Responding to God's Initiations

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Last night p. Schaller read this in a prayer time we had right after our Wednesday night church service regarding prayer:

"There were many blunt-edged, self-centered, subjective prayers hammering at Heaven's door clamoring for answers. But God was teaching us, and no school can compare with God's school of hard knocks. Mostly our prayers were stimu­lated by our fears and the desperate desire to escape from the hands of the communists. From our little corner on the periphery of things we were distracted by the tension of our circumstances and the pressures of duress, to say nothing of the accusations that were being cooked up against us by hate-filled men. Because of all this, our praying focused on our fears, our empty cupboard, and our uncertain future. And while this is the natural impulse, that does not make it the will of God for our praying.

"Our constant struggle was to pull God over to our corner of things until we learned that self-preoccupation in prayer leads to discouragement and depression and that the more our prayers turned inward on our circumstances, the more they became subject to the law of diminishing returns. We were like the disciples when they were caught in a terrible gale while Jesus lay asleep in the stern of their swamped boat. Their pre­occupation spilled over in their frenzied shouts, 'Master, carest Thou not that WE perish?' (emphasis mine). Their only thought was about their predicament and the Master's apparent uncon­cern. For us there came a day when our prayers changed. Worshiping together one morning, we came to see that the story of the storm and the sleeping Savior had a lesson for us on the availability of personal faith for the emergencies of life and that there was really no need to disturb the Lord with our troubles. So as we went to prayer we said, 'Sleep on Lord, for we are not going to waken You.'

"However, after a year or more of other strains, and realizing that nearly all the other missionaries were out of China, we lost our recklessness, and fear began to pile up again. In this pre­dicament God taught us to pray in the spirit of the prayer of the Son, '"I delight to do Thy will, O my God," and since You have placed us here in Communist China for some good and accept­able purpose of Yours, we joyfully abandon ourselves to stay on here as long as You need us here.' We found our strength, not in dreams of escape, but in complete surrender to whatever God wanted to do with us, realizing that God's claims are absolute and that we must accept them without bargaining. When God seems to come into our lives like a sword-blade, it is only that He might separate us from ourselves and draw us to Himself.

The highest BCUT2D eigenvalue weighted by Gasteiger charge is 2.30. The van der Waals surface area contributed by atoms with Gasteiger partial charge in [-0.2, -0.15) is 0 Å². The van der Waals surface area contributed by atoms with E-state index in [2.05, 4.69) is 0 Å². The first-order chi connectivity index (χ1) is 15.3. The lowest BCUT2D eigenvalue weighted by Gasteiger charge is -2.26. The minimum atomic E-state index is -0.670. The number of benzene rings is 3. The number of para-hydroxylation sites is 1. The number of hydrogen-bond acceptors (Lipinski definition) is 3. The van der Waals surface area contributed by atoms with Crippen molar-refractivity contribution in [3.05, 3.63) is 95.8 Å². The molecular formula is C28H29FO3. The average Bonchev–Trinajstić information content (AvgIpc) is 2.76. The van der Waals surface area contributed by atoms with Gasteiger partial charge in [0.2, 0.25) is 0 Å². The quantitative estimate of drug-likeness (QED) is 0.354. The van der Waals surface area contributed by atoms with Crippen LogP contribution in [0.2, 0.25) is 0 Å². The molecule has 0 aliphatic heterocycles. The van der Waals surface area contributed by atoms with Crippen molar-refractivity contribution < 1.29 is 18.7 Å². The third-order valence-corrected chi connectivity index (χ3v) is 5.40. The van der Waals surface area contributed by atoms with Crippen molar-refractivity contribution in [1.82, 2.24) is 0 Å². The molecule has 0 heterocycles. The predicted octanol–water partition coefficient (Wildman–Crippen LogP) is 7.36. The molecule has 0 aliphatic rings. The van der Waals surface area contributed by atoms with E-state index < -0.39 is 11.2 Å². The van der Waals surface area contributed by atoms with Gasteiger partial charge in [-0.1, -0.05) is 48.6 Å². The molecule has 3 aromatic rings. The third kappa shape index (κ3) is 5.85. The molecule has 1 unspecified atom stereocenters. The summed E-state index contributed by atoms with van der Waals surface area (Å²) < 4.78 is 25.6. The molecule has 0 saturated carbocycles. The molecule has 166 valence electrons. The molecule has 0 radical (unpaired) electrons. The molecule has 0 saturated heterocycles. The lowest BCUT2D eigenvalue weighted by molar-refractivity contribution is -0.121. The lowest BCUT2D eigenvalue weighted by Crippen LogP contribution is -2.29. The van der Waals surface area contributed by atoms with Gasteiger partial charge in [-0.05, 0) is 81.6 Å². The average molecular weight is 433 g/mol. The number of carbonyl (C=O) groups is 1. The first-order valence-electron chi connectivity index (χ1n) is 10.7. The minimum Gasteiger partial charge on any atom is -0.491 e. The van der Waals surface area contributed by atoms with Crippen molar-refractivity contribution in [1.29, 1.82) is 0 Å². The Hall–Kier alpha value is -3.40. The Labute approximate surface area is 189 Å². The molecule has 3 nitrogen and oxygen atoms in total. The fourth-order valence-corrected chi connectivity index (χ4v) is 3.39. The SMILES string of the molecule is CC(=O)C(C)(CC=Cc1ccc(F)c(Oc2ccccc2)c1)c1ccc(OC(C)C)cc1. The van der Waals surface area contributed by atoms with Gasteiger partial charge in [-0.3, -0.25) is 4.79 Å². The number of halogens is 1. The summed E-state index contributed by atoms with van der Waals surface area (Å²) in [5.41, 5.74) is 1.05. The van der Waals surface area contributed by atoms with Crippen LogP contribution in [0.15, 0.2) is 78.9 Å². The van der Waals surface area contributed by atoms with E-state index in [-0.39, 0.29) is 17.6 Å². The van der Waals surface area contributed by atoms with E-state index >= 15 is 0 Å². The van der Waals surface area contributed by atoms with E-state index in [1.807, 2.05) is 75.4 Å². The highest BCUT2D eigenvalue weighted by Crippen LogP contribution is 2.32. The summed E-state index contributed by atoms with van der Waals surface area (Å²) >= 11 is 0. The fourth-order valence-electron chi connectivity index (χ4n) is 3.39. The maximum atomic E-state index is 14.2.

The thunder-clouds that we had dreaded so much were suddenly transformed into sweet blessing. Like John Bunyan, we almost wanted to pray for greater troubles because of the greater joy they brought in God's assurances. At last our praying had ceased to be an egocentric quest for personal deliverance from trouble and had become a Theocentric tryst that sought first and only, Thy will be done on earth as it is in heaven.' We ceased trying to relate God to our problems because we wanted to relate ourselves totally to God's purposes, opportunities, and victory.'' (Used by Permission of Overseas Missionary Fellowship).


It's a joy to be back home in Baltimore for 10 days now already. In a few short weeks we go to Eurocon and then on to Ukraine. P. Morrison will visit L'viv and do a leadership conference for the Ukrainian pastors. Then we return to Kyiv. We covet your prayers...

in the Way...
P. Chris & Gosia